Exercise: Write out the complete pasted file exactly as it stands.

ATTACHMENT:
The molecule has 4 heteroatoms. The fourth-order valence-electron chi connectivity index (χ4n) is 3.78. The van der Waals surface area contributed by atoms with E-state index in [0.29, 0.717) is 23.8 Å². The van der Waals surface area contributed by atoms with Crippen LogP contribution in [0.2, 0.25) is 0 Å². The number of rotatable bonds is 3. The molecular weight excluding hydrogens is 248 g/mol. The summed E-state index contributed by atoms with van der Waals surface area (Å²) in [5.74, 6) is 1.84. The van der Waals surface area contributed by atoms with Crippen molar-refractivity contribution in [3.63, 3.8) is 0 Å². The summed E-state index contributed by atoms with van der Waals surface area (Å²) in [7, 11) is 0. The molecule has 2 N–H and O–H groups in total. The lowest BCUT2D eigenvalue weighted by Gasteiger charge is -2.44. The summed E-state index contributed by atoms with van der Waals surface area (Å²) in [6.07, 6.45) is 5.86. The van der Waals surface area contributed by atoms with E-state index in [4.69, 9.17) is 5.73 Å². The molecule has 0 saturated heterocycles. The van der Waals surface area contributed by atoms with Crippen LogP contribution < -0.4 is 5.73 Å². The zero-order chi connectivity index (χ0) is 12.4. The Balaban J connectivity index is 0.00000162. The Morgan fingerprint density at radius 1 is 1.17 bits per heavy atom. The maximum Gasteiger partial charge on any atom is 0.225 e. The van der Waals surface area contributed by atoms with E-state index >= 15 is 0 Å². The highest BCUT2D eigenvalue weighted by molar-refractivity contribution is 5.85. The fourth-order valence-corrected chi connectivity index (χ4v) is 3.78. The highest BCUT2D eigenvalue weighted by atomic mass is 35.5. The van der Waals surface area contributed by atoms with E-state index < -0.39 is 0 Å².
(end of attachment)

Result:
The molecule has 4 heteroatoms. The fourth-order valence-electron chi connectivity index (χ4n) is 3.78. The van der Waals surface area contributed by atoms with E-state index in [0.29, 0.717) is 23.8 Å². The van der Waals surface area contributed by atoms with Crippen LogP contribution in [0.2, 0.25) is 0 Å². The number of rotatable bonds is 3. The molecular weight excluding hydrogens is 248 g/mol. The summed E-state index contributed by atoms with van der Waals surface area (Å²) in [5.74, 6) is 1.84. The van der Waals surface area contributed by atoms with Crippen molar-refractivity contribution in [3.63, 3.8) is 0 Å². The summed E-state index contributed by atoms with van der Waals surface area (Å²) in [7, 11) is 0. The molecule has 2 N–H and O–H groups in total. The lowest BCUT2D eigenvalue weighted by Gasteiger charge is -2.44. The summed E-state index contributed by atoms with van der Waals surface area (Å²) in [6.07, 6.45) is 5.86. The van der Waals surface area contributed by atoms with E-state index in [4.69, 9.17) is 5.73 Å². The molecule has 0 saturated heterocycles. The van der Waals surface area contributed by atoms with Crippen LogP contribution < -0.4 is 5.73 Å². The zero-order chi connectivity index (χ0) is 12.4. The Balaban J connectivity index is 0.00000162. The Morgan fingerprint density at radius 1 is 1.17 bits per heavy atom. The maximum Gasteiger partial charge on any atom is 0.225 e. The van der Waals surface area contributed by atoms with E-state index >= 15 is 0 Å². The highest BCUT2D eigenvalue weighted by molar-refractivity contribution is 5.85. The fourth-order valence-corrected chi connectivity index (χ4v) is 3.78. The highest BCUT2D eigenvalue weighted by atomic mass is 35.5. The van der Waals surface area contributed by atoms with E-state index < -0.39 is 0 Å².